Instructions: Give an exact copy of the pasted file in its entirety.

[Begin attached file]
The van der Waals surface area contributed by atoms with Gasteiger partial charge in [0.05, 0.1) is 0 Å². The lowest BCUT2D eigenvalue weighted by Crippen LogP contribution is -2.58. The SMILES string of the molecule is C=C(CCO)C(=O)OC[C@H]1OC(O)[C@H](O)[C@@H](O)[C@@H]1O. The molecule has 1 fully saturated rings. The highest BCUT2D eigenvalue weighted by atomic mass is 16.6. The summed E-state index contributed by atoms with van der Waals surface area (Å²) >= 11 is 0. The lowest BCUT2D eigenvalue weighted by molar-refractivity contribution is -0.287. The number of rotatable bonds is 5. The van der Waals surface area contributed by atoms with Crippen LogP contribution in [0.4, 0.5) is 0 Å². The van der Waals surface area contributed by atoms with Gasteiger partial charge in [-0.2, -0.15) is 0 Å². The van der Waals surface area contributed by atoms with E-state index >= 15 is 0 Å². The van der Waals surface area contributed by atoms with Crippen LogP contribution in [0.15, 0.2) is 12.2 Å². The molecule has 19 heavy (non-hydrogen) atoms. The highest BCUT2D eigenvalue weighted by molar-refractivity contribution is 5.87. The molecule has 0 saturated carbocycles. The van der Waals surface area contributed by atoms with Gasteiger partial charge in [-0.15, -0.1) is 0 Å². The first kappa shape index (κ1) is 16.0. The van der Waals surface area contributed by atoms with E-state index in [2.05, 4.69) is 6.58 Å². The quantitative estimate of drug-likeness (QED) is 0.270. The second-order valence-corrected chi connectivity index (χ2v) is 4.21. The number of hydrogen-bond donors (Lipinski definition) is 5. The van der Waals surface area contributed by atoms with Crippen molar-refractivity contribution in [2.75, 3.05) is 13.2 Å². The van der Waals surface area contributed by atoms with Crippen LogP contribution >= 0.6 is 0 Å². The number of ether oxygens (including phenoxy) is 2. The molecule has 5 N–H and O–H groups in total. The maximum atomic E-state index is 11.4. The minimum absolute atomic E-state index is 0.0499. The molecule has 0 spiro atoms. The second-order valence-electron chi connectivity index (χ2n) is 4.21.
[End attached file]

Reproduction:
The van der Waals surface area contributed by atoms with Gasteiger partial charge in [0.05, 0.1) is 0 Å². The lowest BCUT2D eigenvalue weighted by Crippen LogP contribution is -2.58. The SMILES string of the molecule is C=C(CCO)C(=O)OC[C@H]1OC(O)[C@H](O)[C@@H](O)[C@@H]1O. The molecule has 1 fully saturated rings. The highest BCUT2D eigenvalue weighted by atomic mass is 16.6. The summed E-state index contributed by atoms with van der Waals surface area (Å²) >= 11 is 0. The lowest BCUT2D eigenvalue weighted by molar-refractivity contribution is -0.287. The number of rotatable bonds is 5. The van der Waals surface area contributed by atoms with Crippen LogP contribution in [0.4, 0.5) is 0 Å². The van der Waals surface area contributed by atoms with Gasteiger partial charge in [-0.2, -0.15) is 0 Å². The van der Waals surface area contributed by atoms with E-state index >= 15 is 0 Å². The van der Waals surface area contributed by atoms with Crippen LogP contribution in [0.15, 0.2) is 12.2 Å². The molecule has 19 heavy (non-hydrogen) atoms. The highest BCUT2D eigenvalue weighted by molar-refractivity contribution is 5.87. The molecule has 0 saturated carbocycles. The van der Waals surface area contributed by atoms with Gasteiger partial charge in [-0.15, -0.1) is 0 Å². The first kappa shape index (κ1) is 16.0. The van der Waals surface area contributed by atoms with E-state index in [2.05, 4.69) is 6.58 Å². The quantitative estimate of drug-likeness (QED) is 0.270. The second-order valence-corrected chi connectivity index (χ2v) is 4.21. The number of hydrogen-bond donors (Lipinski definition) is 5. The van der Waals surface area contributed by atoms with Crippen molar-refractivity contribution in [2.75, 3.05) is 13.2 Å². The van der Waals surface area contributed by atoms with Crippen LogP contribution >= 0.6 is 0 Å². The number of ether oxygens (including phenoxy) is 2. The molecule has 5 N–H and O–H groups in total. The maximum atomic E-state index is 11.4. The minimum absolute atomic E-state index is 0.0499. The molecule has 0 spiro atoms. The second-order valence-electron chi connectivity index (χ2n) is 4.21.